Ryan Shannon joined the United States Navy on December 17, 2008. Prior to his enlistment, he attended Morris Community High School where he was a member of the student government and played multiple sports, to include track and field as well as cross-country. He still holds the school record for the 800-meter dash with a time of 1:57. His natural ability and drive in track led to his next journey into college at Aurora University where he was a member of the track and field team there. He completed just over a year there before a school shooting at Northern Illinois would change his path forever. He lost a friend in the school shooting and decided college wasn’t the right path for him which is when he joined the military.

One day aboard his submarine, Ryan was awoken by a fire alarm. Rolling out of bed to fight a potential fire, another sailor accidently landed with both feet to the back of Ryan’s neck and head - causing two cracked vertebrae and Traumatic Brain Injury (TBI). Not being allowed to sleep for three days for fear of swelling to the brain, Ryan was evacuated to a nearby VA hospital.  

Fighting through his struggles, learning to walk and run again, Ryan has turned his trials into triumph for veteran advocacy. He has competed in several paralympic events, earning two gold and two silver medals. Three of his medals are for his participation in track events. He also participates in seated volleyball and represented "Team Navy" at the Warrior Games in Chicago, in 2017. He currently works as the Director for Hope for the Day's (HFTD)military division.  

Zackariah Crahen attended the United States Military Academy at West Point where he was a varsity member of the Track & Field team, throwing shotput and discus. He commissioned in 2012 as an Armor 2nd Lieutenant. Prior to attending West Point, he grew up in Shelby, a small farming town in north-central Ohio where he played football and track, served as the student council vice president, and participated in the Junior Statesmen of America.

Zack’s first assignment was to Ft. Benning, Georgia, where he completed the Armor Basic Officer Leadership Course and follow-on Army Reconnaissance Course. Afterwards, he PCS’d to Ft. Bliss, Texas in El Paso where he spent three years in 1-1 Cav, 2nd Brigade, 1st Armored Division. His primary roles were as a scout Platoon Leader for Apache Troop and Executive Officer for Bandit Troop. 2nd Brigade had a unique mission set within the Army where they were responsible for conducting bi-annual, month and a half long field exercises in simulated combat conditions for the purpose of rigorously testing cutting edge communications technology not yet fielded to the Army. These tests lead to many strategic changes in equipment and doctrine for the entire Army.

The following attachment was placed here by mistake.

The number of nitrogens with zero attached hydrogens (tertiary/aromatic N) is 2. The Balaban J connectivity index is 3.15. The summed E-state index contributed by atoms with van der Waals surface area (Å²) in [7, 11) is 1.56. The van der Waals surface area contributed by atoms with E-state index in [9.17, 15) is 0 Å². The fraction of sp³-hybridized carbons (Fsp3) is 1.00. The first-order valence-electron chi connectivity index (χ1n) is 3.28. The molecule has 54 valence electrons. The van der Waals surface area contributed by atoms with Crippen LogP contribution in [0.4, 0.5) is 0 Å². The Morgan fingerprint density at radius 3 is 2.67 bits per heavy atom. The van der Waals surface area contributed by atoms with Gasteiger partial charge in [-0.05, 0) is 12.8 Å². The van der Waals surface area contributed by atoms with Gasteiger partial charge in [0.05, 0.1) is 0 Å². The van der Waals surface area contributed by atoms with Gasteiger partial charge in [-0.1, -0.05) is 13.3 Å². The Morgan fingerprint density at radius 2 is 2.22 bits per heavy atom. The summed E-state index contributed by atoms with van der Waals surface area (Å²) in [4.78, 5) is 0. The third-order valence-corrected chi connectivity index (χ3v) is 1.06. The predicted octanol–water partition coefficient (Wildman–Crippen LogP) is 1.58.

Following the completion of leadership time, Zack volunteered for a deployment to Jordan where he was stationed at the King Abdullah II Special Operations Training Center. He worked in the J3 (Future Operations), supporting British, Canadian, and Jordanian forces’ counter ISIS operations in the tri-border region of Jordan, Iraq, and Syria. Upon his return to the US after a mission change shortened his deployment by several months, he once again PCS’d to Ft. Benning, where he spent the remainder of his time in the Army, separating in 2018.

As a first-year masters student at the Harris School of Public Policy, Zack is the President and Founder of the Military Affiliated Students of Harris (MASH) and Creator of Second Service, a podcast in partnership with OMAC and Harris UC3P, focused on highlighting the successful careers of influential veterans across the public and private sector. He is also active in the Harris Consulting Club, Urban Policy Student Association, and the Project on Political Reform. Zack plans to make his policy focus on Urban Planning and Development and hopes to work in municipal or state government upon graduation.